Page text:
A story of development of one of the most famous thematic parks in the world.
These aerial pictures chart the incredible expansion of the Disney theme park empire, from the original Disneyland built in 1955 to the firm's latest U.S. attraction completed in 2001.
The corporation now has theme parks dotted across the world attracting tens of millions of visitors a year. Attractions have sprung up in Europe, Hong Kong and a park is currently under construction in Shanghai.
But it all began back in the 1940s after the exploits of Mickey Mouse as well as feature-length cartoons such as Snow White and the Seven Dwarfs, Dumbo and Bambi had made Walt Disney a household name.
Such was the success that many fans began writing to the company asking if it would be possible to have a tour of their studios in Burbank, California.
Walt Disney, realising that a tour of a working film studio would probably come as a let down to any excited visitor, began working on the idea of a park that would offer entertainments for children and adults.
When his daughters Diane and Sharon were young, Disney would take them to LA's Griffith Park every Sunday, where the children would enjoy play on carousels but the adults would sit on benches bored.
Dreaming of a place which would offer fun and entertainment for all, Disney first envisioned an eight-acre site which he would name Mickey Mouse Park. But as he began to plan large themed areas each offering a variety of attractions he realised he would need a far bigger space.
While he was forced to place his plans on the back-burner during World War II, by 1954 construction was ready to begin at a 160 acre orange orchard in Anaheim, California with funding in place thanks to a deal with the television channel ABC.
Completed in just one year at a cost of $17million, Disneyland initially boasted four themed areas - Adventureland, Frontierland, Fantasyland, and Tomorrowland - as well as Main Street USA and Snow White's Castle.
It opened its gates to the public for the first time on July 18, 1955. Entrance fee back then was a reasonable $1, today it will set you back a hefty $92.
Despite a disastrous opening ceremony where the water fountains ran dry and women's shoes got stuck into soft tarmac, the attraction was an immediate success.
But to Disney's annoyance businesses began springing up around the site. Disneyland effectively became boxed-in and having drained their financial resources on the construction, the company could not afford to buy up any more of the surrounding area.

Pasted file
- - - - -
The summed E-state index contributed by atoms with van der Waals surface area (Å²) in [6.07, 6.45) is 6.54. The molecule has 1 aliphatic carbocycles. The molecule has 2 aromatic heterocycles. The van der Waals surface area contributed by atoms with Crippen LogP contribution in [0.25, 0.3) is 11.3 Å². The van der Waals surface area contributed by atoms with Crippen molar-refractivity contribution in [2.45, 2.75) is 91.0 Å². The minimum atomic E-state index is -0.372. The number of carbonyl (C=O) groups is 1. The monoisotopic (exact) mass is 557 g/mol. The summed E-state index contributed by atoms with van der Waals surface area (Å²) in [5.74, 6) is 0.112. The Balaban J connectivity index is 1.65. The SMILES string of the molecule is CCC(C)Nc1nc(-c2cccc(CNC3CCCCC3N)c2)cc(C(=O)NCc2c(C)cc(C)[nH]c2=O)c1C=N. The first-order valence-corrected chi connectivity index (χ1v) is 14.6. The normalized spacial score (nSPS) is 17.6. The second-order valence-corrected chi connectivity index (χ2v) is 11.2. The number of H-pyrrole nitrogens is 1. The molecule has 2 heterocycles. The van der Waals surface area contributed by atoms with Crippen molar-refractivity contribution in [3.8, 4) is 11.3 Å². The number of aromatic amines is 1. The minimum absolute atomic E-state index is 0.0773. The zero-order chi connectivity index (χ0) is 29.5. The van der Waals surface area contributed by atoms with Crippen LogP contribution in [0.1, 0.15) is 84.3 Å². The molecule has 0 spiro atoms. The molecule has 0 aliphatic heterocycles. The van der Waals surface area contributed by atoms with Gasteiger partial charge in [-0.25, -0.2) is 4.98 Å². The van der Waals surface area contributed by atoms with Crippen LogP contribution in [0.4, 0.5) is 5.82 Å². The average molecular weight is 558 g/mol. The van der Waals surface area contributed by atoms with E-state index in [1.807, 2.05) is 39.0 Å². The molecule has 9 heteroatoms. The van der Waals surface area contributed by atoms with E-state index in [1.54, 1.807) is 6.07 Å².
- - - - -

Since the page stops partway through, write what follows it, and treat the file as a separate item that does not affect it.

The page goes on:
It was not until the 1980s that the company was able to buy up surrounding plots to the west of the park most significantly the site of the the Disneyland Hotel in 1989, the Pan Pacific Hotel which became Disney's Paradise Pier Hotel in 1995, and several properties north of the Disneyland Hotel in the mid to late 1990s.
In 1963 The Enchanted Tiki Room was opened which was the first theme park attraction to use Audio Animatronics. These animated mechanical characters quickly became a staple feature of theme parks across the world. Walt Disney himself died in 1966, just missing the opening of the ever-popular Pirates of the Caribbean attraction in 1967.
But by then the company's attention had shifted to Florida where construction was well underway on the building of the spawling Walt Disney World resort. With the first of the four Florida parks, named The Magic Kingdom, opening in 1971.
This was followed in 1982 by the second Florida park named Epcot, dedicated to the celebration of human achievement. With a focus on technological innovation and international culture, it quickly became a top attraction and is now the third most visited theme park in the United States.
The third of the Florida parks was Disney's Hollywood Studios which opened its gates in 1989. Dedicated to show business, with a distinct golden years of Hollywood theme it now pulls in around 9.7 million guests a year.
The last of the Florida parks to open was Animal Kingdom, which at a sprawling 500 acres in size is the the largest of all the Disney parks by far. This attraction brings brings in slightly more visitors than Hollywood studios at 9.8 million a year.
From there the company returned to its roots building their California Adventure park just a few miles away from the original Disneyland in Anaheim. Completed in 2001, it did not open to the universal praise Disney executives may have dreamed of.
After a series of negative reviews, it is currently pulling in around 7.5 million guests a year compared to the original Disneyland which pulls in around almost 16million.